Rather than using a main-branch centric process, try the following. Look at the product road map. What does it say about how you need to roll out and support releases of your product. The roads can actually run in parallel. They don't have to run end to end (i.e., main branch) with a sudden left turn every time you need to define a support point.
Start with your current release branch, say the R3 stream. When it's time to start working on R4, start working on it, but don't branch the world, simply create an R4 branch (if none yet exists) for each component/file when the first non-R3 changes for the component/file go in. Continue to make changes to R3 in the R3 stream. The R3 stream should live forever on its own. It doesn't have to merge back into some artificial main trunk. The process for supporting it doesn't need to change when R4 comes out, as it just slows down as things stabilize.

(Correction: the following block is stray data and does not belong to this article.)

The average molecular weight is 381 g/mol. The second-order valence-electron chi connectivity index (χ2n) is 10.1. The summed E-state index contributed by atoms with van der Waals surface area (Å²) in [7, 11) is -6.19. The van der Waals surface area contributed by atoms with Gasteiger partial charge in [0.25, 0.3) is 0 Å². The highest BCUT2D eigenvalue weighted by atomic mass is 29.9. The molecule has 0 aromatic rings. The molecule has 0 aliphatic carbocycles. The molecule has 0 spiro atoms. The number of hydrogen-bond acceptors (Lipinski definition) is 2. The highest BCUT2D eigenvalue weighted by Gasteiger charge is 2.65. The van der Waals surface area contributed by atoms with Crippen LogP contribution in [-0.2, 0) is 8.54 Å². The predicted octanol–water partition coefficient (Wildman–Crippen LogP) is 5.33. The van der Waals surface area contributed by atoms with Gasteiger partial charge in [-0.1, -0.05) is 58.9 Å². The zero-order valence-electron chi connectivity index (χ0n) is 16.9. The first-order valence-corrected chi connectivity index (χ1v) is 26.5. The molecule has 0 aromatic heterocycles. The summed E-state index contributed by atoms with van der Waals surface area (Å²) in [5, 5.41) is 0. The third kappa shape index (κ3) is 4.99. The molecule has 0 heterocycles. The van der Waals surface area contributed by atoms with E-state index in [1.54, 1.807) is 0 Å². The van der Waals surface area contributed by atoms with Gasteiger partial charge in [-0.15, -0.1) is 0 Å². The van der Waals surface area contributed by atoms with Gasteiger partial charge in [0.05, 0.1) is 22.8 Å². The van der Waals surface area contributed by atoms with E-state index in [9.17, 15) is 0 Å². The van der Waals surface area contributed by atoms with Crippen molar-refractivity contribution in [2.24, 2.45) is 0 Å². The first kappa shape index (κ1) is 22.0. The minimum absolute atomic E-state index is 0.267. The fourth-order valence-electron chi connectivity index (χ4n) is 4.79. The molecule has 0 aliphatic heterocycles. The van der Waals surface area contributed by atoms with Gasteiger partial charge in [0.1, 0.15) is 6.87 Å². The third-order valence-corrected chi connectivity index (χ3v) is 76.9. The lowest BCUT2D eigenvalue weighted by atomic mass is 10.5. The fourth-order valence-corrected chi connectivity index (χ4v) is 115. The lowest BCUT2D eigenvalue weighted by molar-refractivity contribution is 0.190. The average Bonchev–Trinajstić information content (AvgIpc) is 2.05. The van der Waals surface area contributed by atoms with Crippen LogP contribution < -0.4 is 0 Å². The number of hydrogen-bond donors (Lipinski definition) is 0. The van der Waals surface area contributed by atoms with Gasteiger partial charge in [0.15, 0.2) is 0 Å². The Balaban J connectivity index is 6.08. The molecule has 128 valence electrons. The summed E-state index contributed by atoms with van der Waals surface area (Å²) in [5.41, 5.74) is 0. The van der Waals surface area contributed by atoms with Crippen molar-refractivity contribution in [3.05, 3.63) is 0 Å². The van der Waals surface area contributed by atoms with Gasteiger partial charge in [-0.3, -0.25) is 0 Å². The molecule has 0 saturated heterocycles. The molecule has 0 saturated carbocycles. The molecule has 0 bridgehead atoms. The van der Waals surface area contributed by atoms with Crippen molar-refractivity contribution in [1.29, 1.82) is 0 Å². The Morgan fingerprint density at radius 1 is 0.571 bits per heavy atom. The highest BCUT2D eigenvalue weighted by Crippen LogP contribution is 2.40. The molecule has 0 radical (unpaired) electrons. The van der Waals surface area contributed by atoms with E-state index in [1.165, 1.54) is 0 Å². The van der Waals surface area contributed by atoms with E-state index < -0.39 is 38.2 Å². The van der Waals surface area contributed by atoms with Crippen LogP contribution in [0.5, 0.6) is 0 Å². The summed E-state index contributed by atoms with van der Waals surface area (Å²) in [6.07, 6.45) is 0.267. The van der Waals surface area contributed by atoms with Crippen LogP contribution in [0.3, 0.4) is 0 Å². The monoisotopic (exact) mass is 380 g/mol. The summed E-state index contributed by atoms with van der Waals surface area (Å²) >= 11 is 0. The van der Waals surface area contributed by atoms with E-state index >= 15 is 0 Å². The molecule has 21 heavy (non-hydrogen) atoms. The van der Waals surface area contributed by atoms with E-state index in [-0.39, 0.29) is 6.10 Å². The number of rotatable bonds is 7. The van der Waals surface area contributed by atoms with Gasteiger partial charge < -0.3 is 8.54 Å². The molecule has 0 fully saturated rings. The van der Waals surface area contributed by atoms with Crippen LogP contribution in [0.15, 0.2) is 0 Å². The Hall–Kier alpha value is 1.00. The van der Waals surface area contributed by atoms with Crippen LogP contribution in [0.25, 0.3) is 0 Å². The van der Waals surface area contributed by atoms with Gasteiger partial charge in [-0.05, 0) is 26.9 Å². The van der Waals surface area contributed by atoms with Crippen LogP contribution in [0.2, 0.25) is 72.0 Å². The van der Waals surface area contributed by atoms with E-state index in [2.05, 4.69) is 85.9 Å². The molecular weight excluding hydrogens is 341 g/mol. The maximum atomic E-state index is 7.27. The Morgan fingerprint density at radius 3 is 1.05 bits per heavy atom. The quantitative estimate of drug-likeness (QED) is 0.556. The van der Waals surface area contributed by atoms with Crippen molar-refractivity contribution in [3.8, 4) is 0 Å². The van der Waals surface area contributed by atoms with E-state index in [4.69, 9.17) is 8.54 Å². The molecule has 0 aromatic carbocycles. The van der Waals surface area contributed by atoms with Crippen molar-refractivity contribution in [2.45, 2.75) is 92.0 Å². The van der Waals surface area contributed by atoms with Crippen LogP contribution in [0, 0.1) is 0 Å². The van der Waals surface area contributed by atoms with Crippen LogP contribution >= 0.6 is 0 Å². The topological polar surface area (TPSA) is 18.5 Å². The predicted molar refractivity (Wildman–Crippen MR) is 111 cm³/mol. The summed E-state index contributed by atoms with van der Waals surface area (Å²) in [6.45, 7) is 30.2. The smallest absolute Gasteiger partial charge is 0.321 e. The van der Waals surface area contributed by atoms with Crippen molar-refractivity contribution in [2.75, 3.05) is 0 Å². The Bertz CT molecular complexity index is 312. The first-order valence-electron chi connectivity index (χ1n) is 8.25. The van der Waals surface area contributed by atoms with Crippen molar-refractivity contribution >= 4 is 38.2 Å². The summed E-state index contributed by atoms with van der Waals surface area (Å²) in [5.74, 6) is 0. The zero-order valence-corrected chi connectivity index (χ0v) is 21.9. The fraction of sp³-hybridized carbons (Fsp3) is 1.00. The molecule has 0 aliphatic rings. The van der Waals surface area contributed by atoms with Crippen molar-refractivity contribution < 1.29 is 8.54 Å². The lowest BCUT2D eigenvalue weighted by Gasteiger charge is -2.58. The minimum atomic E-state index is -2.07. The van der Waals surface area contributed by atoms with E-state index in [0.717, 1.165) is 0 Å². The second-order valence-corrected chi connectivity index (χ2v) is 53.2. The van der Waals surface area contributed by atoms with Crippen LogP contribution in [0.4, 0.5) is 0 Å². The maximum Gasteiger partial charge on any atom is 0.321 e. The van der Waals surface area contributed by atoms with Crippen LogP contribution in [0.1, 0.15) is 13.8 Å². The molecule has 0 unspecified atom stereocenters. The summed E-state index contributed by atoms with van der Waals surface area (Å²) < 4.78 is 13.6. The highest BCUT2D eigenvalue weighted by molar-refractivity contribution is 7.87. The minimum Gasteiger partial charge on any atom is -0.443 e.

Changes to R3 required for R4 can be merged into R4. Even better, choose tools that permit the R3 changes to be automatically picked up by R4 until you explicitly branch the associated file(s) into R4, in which case a merge may be required. Most work is going on in R4 and perhaps work on some major areas of R5 are starting. Your tools should be able to tell you when a change to R3 or R4 may need to be applied to other release streams.
So what we have is a 2-dimensional (2D) release branching strategy. Instead of the traditional main branch, there are release streams. There's really no need to hold up R4 while R3 stabilizes. You may wish to focus initial R4 work in more stable areas to reduce the need to merge R3 changes into R4. But the 2D model allows you to have true parallel development, and with the right tools you’ll have minimal branching. If your tool, team or process forces you to branch or re-label all of the components in order to start R4 development, you need to make some changes.